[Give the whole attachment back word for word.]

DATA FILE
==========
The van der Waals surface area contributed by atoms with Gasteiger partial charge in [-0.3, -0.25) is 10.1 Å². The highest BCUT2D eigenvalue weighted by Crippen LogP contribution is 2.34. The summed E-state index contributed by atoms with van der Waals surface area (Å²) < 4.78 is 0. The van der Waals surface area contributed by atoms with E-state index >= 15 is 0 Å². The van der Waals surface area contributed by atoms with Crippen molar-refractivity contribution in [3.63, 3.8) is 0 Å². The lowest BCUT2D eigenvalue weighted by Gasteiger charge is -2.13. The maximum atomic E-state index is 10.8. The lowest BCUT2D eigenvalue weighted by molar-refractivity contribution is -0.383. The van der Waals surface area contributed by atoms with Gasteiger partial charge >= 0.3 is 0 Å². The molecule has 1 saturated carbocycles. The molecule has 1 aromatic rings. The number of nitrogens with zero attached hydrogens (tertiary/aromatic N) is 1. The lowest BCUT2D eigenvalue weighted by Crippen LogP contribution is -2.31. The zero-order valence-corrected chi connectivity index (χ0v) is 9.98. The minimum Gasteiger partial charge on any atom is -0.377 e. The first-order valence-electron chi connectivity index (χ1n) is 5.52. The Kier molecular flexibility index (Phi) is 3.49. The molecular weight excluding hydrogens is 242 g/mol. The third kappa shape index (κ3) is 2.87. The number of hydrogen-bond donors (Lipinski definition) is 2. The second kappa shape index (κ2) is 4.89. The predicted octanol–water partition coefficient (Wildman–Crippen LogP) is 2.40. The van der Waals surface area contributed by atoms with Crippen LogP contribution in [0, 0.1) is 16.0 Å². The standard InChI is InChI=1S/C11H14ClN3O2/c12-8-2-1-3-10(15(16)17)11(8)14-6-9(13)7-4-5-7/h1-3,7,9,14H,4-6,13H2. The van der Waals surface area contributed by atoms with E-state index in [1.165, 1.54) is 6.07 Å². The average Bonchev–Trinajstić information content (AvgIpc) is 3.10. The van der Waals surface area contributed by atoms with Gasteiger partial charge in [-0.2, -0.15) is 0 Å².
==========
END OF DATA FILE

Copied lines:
The van der Waals surface area contributed by atoms with Gasteiger partial charge in [-0.3, -0.25) is 10.1 Å². The highest BCUT2D eigenvalue weighted by Crippen LogP contribution is 2.34. The summed E-state index contributed by atoms with van der Waals surface area (Å²) < 4.78 is 0. The van der Waals surface area contributed by atoms with E-state index >= 15 is 0 Å². The van der Waals surface area contributed by atoms with Crippen molar-refractivity contribution in [3.63, 3.8) is 0 Å². The lowest BCUT2D eigenvalue weighted by Gasteiger charge is -2.13. The maximum atomic E-state index is 10.8. The lowest BCUT2D eigenvalue weighted by molar-refractivity contribution is -0.383. The van der Waals surface area contributed by atoms with Gasteiger partial charge >= 0.3 is 0 Å². The molecule has 1 saturated carbocycles. The molecule has 1 aromatic rings. The number of nitrogens with zero attached hydrogens (tertiary/aromatic N) is 1. The lowest BCUT2D eigenvalue weighted by Crippen LogP contribution is -2.31. The zero-order valence-corrected chi connectivity index (χ0v) is 9.98. The minimum Gasteiger partial charge on any atom is -0.377 e. The first-order valence-electron chi connectivity index (χ1n) is 5.52. The Kier molecular flexibility index (Phi) is 3.49. The molecular weight excluding hydrogens is 242 g/mol. The third kappa shape index (κ3) is 2.87. The number of hydrogen-bond donors (Lipinski definition) is 2. The second kappa shape index (κ2) is 4.89. The predicted octanol–water partition coefficient (Wildman–Crippen LogP) is 2.40. The van der Waals surface area contributed by atoms with Crippen LogP contribution in [0, 0.1) is 16.0 Å². The standard InChI is InChI=1S/C11H14ClN3O2/c12-8-2-1-3-10(15(16)17)11(8)14-6-9(13)7-4-5-7/h1-3,7,9,14H,4-6,13H2. The van der Waals surface area contributed by atoms with E-state index in [1.165, 1.54) is 6.07 Å². The average Bonchev–Trinajstić information content (AvgIpc) is 3.10. The van der Waals surface area contributed by atoms with Gasteiger partial charge in [-0.2, -0.15) is 0 Å².